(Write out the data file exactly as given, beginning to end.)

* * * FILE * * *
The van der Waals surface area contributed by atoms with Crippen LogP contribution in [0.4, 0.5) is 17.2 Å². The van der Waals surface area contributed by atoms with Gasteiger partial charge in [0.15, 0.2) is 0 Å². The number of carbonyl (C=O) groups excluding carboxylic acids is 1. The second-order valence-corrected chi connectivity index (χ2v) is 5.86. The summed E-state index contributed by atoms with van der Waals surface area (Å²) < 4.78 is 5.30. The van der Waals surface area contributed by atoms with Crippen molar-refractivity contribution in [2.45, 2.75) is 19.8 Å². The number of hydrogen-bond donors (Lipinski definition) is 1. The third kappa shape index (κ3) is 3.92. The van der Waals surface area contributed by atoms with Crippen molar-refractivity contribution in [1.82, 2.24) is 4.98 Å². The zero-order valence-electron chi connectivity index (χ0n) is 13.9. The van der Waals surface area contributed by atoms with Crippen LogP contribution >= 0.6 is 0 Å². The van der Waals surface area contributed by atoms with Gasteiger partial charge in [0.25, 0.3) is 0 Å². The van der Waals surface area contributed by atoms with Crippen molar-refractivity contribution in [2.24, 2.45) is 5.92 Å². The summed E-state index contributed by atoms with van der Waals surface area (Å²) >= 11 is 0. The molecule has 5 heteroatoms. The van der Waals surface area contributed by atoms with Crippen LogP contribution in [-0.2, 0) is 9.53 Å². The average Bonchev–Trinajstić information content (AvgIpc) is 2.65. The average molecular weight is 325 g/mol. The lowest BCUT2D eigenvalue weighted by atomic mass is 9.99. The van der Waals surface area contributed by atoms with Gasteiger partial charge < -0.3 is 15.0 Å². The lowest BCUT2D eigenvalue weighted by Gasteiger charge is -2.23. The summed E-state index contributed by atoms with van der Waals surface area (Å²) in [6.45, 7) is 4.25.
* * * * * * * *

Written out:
The van der Waals surface area contributed by atoms with Crippen LogP contribution in [0.4, 0.5) is 17.2 Å². The van der Waals surface area contributed by atoms with Gasteiger partial charge in [0.15, 0.2) is 0 Å². The number of carbonyl (C=O) groups excluding carboxylic acids is 1. The second-order valence-corrected chi connectivity index (χ2v) is 5.86. The summed E-state index contributed by atoms with van der Waals surface area (Å²) < 4.78 is 5.30. The van der Waals surface area contributed by atoms with Crippen molar-refractivity contribution in [2.45, 2.75) is 19.8 Å². The number of hydrogen-bond donors (Lipinski definition) is 1. The third kappa shape index (κ3) is 3.92. The van der Waals surface area contributed by atoms with Crippen molar-refractivity contribution in [1.82, 2.24) is 4.98 Å². The zero-order valence-electron chi connectivity index (χ0n) is 13.9. The van der Waals surface area contributed by atoms with Crippen LogP contribution >= 0.6 is 0 Å². The van der Waals surface area contributed by atoms with Gasteiger partial charge in [0.25, 0.3) is 0 Å². The van der Waals surface area contributed by atoms with Crippen molar-refractivity contribution in [2.24, 2.45) is 5.92 Å². The summed E-state index contributed by atoms with van der Waals surface area (Å²) >= 11 is 0. The molecule has 5 heteroatoms. The van der Waals surface area contributed by atoms with Crippen LogP contribution in [-0.2, 0) is 9.53 Å². The average Bonchev–Trinajstić information content (AvgIpc) is 2.65. The average molecular weight is 325 g/mol. The lowest BCUT2D eigenvalue weighted by atomic mass is 9.99. The van der Waals surface area contributed by atoms with Gasteiger partial charge < -0.3 is 15.0 Å². The lowest BCUT2D eigenvalue weighted by Gasteiger charge is -2.23. The summed E-state index contributed by atoms with van der Waals surface area (Å²) in [6.45, 7) is 4.25.